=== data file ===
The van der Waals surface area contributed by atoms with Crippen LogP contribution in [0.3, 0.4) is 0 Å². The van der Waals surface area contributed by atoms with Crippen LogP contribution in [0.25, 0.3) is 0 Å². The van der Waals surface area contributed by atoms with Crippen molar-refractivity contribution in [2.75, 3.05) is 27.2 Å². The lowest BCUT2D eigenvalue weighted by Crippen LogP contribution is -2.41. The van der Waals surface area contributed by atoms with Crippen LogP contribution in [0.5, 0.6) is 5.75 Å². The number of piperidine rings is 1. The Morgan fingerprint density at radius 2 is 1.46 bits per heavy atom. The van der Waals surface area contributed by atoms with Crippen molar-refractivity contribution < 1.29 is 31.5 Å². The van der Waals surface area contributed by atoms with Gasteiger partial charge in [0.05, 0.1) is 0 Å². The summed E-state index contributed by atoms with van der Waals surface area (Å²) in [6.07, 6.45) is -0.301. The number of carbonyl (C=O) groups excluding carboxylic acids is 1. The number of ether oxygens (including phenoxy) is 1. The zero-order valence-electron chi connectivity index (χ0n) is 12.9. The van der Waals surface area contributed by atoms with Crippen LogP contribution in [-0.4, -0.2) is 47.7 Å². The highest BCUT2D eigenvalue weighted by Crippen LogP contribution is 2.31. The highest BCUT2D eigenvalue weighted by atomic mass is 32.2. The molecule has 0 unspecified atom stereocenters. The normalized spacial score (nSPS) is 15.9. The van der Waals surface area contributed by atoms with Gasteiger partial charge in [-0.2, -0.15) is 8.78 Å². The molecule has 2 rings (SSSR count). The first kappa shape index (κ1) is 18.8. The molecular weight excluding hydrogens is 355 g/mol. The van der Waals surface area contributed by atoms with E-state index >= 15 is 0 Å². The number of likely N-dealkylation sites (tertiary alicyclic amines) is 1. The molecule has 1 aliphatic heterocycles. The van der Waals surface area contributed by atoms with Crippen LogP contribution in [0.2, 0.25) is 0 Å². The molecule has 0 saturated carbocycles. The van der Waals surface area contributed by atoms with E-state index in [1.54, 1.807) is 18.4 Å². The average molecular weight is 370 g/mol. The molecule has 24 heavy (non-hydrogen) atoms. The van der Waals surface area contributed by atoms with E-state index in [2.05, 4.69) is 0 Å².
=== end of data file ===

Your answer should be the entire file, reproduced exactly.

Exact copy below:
The van der Waals surface area contributed by atoms with Crippen LogP contribution in [0.3, 0.4) is 0 Å². The van der Waals surface area contributed by atoms with Crippen LogP contribution in [0.25, 0.3) is 0 Å². The van der Waals surface area contributed by atoms with Crippen molar-refractivity contribution in [2.75, 3.05) is 27.2 Å². The lowest BCUT2D eigenvalue weighted by Crippen LogP contribution is -2.41. The van der Waals surface area contributed by atoms with Crippen LogP contribution in [0.5, 0.6) is 5.75 Å². The number of piperidine rings is 1. The Morgan fingerprint density at radius 2 is 1.46 bits per heavy atom. The van der Waals surface area contributed by atoms with Crippen molar-refractivity contribution < 1.29 is 31.5 Å². The van der Waals surface area contributed by atoms with Gasteiger partial charge in [0.05, 0.1) is 0 Å². The summed E-state index contributed by atoms with van der Waals surface area (Å²) in [6.07, 6.45) is -0.301. The number of carbonyl (C=O) groups excluding carboxylic acids is 1. The number of ether oxygens (including phenoxy) is 1. The zero-order valence-electron chi connectivity index (χ0n) is 12.9. The van der Waals surface area contributed by atoms with Crippen LogP contribution in [-0.4, -0.2) is 47.7 Å². The highest BCUT2D eigenvalue weighted by Crippen LogP contribution is 2.31. The highest BCUT2D eigenvalue weighted by atomic mass is 32.2. The molecule has 0 unspecified atom stereocenters. The normalized spacial score (nSPS) is 15.9. The van der Waals surface area contributed by atoms with Gasteiger partial charge in [-0.2, -0.15) is 8.78 Å². The molecule has 2 rings (SSSR count). The first kappa shape index (κ1) is 18.8. The molecular weight excluding hydrogens is 355 g/mol. The van der Waals surface area contributed by atoms with E-state index >= 15 is 0 Å². The number of likely N-dealkylation sites (tertiary alicyclic amines) is 1. The molecule has 1 aliphatic heterocycles. The van der Waals surface area contributed by atoms with Crippen LogP contribution in [0.2, 0.25) is 0 Å². The molecule has 0 saturated carbocycles. The van der Waals surface area contributed by atoms with E-state index in [1.54, 1.807) is 18.4 Å². The average molecular weight is 370 g/mol. The molecule has 24 heavy (non-hydrogen) atoms. The van der Waals surface area contributed by atoms with E-state index in [2.05, 4.69) is 0 Å².